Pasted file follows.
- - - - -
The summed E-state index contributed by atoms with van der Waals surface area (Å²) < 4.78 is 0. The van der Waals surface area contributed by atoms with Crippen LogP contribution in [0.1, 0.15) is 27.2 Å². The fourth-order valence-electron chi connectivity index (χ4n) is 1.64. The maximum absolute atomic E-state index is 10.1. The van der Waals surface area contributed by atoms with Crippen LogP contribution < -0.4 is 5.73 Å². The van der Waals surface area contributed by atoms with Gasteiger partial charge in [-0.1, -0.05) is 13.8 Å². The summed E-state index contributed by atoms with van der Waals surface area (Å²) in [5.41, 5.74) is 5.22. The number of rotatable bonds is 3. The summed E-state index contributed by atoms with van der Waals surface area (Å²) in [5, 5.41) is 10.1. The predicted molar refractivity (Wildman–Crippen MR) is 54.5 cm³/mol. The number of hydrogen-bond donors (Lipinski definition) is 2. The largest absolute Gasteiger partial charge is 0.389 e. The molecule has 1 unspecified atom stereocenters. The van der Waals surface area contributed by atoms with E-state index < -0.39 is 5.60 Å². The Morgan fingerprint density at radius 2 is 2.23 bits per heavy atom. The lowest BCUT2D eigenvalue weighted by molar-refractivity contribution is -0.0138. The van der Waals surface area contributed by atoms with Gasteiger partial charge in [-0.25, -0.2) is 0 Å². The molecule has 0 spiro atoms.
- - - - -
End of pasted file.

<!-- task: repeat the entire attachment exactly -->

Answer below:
The summed E-state index contributed by atoms with van der Waals surface area (Å²) < 4.78 is 0. The van der Waals surface area contributed by atoms with Crippen LogP contribution in [0.1, 0.15) is 27.2 Å². The fourth-order valence-electron chi connectivity index (χ4n) is 1.64. The maximum absolute atomic E-state index is 10.1. The van der Waals surface area contributed by atoms with Crippen LogP contribution < -0.4 is 5.73 Å². The van der Waals surface area contributed by atoms with Gasteiger partial charge in [-0.1, -0.05) is 13.8 Å². The summed E-state index contributed by atoms with van der Waals surface area (Å²) in [5.41, 5.74) is 5.22. The number of rotatable bonds is 3. The summed E-state index contributed by atoms with van der Waals surface area (Å²) in [5, 5.41) is 10.1. The predicted molar refractivity (Wildman–Crippen MR) is 54.5 cm³/mol. The number of hydrogen-bond donors (Lipinski definition) is 2. The largest absolute Gasteiger partial charge is 0.389 e. The molecule has 1 unspecified atom stereocenters. The van der Waals surface area contributed by atoms with E-state index < -0.39 is 5.60 Å². The Morgan fingerprint density at radius 2 is 2.23 bits per heavy atom. The lowest BCUT2D eigenvalue weighted by molar-refractivity contribution is -0.0138. The van der Waals surface area contributed by atoms with Gasteiger partial charge in [-0.25, -0.2) is 0 Å². The molecule has 0 spiro atoms.